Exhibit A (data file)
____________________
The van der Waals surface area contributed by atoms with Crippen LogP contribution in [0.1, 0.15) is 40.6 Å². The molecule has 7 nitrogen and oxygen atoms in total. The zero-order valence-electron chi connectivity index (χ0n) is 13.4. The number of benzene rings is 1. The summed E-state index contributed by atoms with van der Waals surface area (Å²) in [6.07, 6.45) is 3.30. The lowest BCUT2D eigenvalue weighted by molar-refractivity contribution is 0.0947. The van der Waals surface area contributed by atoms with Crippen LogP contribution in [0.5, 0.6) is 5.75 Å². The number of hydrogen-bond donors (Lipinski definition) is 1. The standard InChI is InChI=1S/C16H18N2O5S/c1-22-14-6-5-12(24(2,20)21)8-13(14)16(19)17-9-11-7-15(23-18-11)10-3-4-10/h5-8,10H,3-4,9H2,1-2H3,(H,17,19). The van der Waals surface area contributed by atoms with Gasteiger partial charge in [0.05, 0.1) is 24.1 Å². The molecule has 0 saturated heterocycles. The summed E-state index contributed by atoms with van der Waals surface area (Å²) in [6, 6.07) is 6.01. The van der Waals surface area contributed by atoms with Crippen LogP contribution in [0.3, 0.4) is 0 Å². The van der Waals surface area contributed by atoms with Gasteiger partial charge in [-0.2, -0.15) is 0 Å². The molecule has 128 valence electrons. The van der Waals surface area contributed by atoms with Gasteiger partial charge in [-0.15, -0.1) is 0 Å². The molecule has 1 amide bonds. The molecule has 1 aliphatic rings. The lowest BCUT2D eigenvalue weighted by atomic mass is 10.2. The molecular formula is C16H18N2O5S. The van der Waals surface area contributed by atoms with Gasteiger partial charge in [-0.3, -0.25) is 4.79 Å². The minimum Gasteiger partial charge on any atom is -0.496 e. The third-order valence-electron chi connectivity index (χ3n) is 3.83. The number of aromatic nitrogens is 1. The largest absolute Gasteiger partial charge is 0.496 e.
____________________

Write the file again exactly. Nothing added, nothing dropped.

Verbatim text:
The van der Waals surface area contributed by atoms with Crippen LogP contribution in [0.1, 0.15) is 40.6 Å². The molecule has 7 nitrogen and oxygen atoms in total. The zero-order valence-electron chi connectivity index (χ0n) is 13.4. The number of benzene rings is 1. The summed E-state index contributed by atoms with van der Waals surface area (Å²) in [6.07, 6.45) is 3.30. The lowest BCUT2D eigenvalue weighted by molar-refractivity contribution is 0.0947. The van der Waals surface area contributed by atoms with Crippen LogP contribution in [0.5, 0.6) is 5.75 Å². The number of hydrogen-bond donors (Lipinski definition) is 1. The standard InChI is InChI=1S/C16H18N2O5S/c1-22-14-6-5-12(24(2,20)21)8-13(14)16(19)17-9-11-7-15(23-18-11)10-3-4-10/h5-8,10H,3-4,9H2,1-2H3,(H,17,19). The van der Waals surface area contributed by atoms with Gasteiger partial charge in [0.05, 0.1) is 24.1 Å². The molecule has 0 saturated heterocycles. The summed E-state index contributed by atoms with van der Waals surface area (Å²) in [6, 6.07) is 6.01. The van der Waals surface area contributed by atoms with Crippen LogP contribution in [0.3, 0.4) is 0 Å². The van der Waals surface area contributed by atoms with Gasteiger partial charge in [-0.2, -0.15) is 0 Å². The molecule has 128 valence electrons. The van der Waals surface area contributed by atoms with Gasteiger partial charge in [-0.15, -0.1) is 0 Å². The molecule has 1 amide bonds. The molecule has 1 aliphatic rings. The lowest BCUT2D eigenvalue weighted by atomic mass is 10.2. The molecular formula is C16H18N2O5S. The van der Waals surface area contributed by atoms with Gasteiger partial charge in [-0.3, -0.25) is 4.79 Å². The minimum Gasteiger partial charge on any atom is -0.496 e. The third-order valence-electron chi connectivity index (χ3n) is 3.83. The number of aromatic nitrogens is 1. The largest absolute Gasteiger partial charge is 0.496 e.